We understand the importance of reading in the writing process, and have therefore mapped our high-quality reading texts to support our writing lessons in each unit. This not only supports pupils’ writing but enhances their Cultural Capital and broader schema by linking to the driver for each half term. By applying aspects of cognitive load theory, our approach ensures knowledge and vocabulary sticks in pupils’ long term memory.
We provide opportunities for Oracy in all lessons, allowing children to see the importance of this skill, not just in supporting their writing but also their character.
Within a writing lesson, children are given the opportunity to learn through a three-part approach.
The first part – ‘initiate’.
This is where the children are exposed to high quality texts, different forms of media, a sound, picture or video. During this stage, pupils are immersed in contextual vocabulary. It is an opportunity for vocabulary to be ‘rinsed out,’ evaluated and compared.
The next part – ‘model’.
This is the bridge between the initiate and the enable stage. It is here where quality 1st teaching will be seen. Strong modelling of accurate sentences that are rich with vocabulary.
The final part – ‘enable’.
Children should be ready to write their own sentence and/or paragraph. They will be able to use the teacher model and other scaffolds available to them, such as but not limited to the working wall, the interactive white board, sentence starters, spelling mats, word class mats and Sentifix.
Learning objectives are sequenced, allowing children to build on prior learning to successfully achieve new learning. We remain on objectives until at least 80% of learners have developed a secure understanding.
Opportunities for retrieval practice are present in lessons, and teachers have a solid understanding of prior learning of their pupils.
Knowledge Organisers are used in Writing lessons and are beginning to have impact on learning. These provide children with the key core vocabulary and examples of their focused objectives. They also display a WAGOLL – what a good one looks like – for the writing genre, so all pupils can see the features that make a good piece.
We create strong home school partnerships with parents and guardians, which enables parents to know what children are learning. Our subscriptions to online learning platforms, such as Century, Spelling Shed and Nessy allow home assignments to be set as homework.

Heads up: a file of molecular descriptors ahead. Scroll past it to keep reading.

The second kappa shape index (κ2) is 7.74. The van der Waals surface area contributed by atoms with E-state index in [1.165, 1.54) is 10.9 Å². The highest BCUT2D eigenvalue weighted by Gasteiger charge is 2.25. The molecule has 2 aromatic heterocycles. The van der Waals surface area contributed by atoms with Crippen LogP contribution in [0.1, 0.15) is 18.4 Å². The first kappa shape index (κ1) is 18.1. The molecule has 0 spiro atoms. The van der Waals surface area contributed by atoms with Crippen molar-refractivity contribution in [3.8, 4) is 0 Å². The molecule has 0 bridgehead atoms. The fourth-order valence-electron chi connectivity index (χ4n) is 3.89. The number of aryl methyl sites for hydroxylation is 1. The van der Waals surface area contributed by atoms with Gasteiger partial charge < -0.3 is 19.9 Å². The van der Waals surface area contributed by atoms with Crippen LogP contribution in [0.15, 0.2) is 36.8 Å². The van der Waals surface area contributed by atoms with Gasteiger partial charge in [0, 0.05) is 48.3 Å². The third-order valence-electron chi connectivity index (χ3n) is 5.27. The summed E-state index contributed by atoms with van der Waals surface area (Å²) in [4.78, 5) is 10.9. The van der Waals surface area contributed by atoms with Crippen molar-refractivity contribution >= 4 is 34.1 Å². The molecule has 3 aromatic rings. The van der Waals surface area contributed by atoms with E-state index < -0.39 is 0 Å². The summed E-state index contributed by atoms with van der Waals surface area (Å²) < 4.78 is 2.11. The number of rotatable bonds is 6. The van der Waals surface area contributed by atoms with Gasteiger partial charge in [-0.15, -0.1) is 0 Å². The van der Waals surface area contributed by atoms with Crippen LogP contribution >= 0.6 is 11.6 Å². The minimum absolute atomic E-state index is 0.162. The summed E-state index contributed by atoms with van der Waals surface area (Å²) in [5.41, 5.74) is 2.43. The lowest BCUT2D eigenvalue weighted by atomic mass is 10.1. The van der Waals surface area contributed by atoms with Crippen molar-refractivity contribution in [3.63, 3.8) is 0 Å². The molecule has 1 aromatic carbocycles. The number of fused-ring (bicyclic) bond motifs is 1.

At Holy Rosary our aim is for the children to love writing; to be passionate about writing and to be proud of what they have written. We believe that a quality English Curriculum, which follows the National Curriculum, should develop the children’s love of reading, writing and Oracy.
The knowledge, skills and vocabulary learned in writing will set a child up to be lifelong learners who are able to express their thoughts, ideas and creativity. One of the ways we do this is by immersing pupils in stories and high quality texts which will enhance their writing. We recognise the importance of nurturing a culture where children take pride in their writing, can write clearly and accurately and adapt their language and style for a range of contexts. We aim to inspire children to be confident in the art of speaking and listening and who can use discussion to communicate and further their learning. We believe that all children should be given time to edit and improve their own work, building on their resilience and their stamina.
At Holy Rosary we believe that all children should be able to express their ideas through writing. We want pupils to acquire a good knowledge of vocabulary, a secure and strong understanding of grammar and the use of punctuation. The approach that we use at Holy Rosary allows for rich language discussions to take place in every classroom. We recognise the importance of having deep and developed vocabulary, as it improves all areas of communication – listening, speaking, reading and writing. We aim for all children to be able to spell new words correctly by applying their knowledge of learned spelling rules.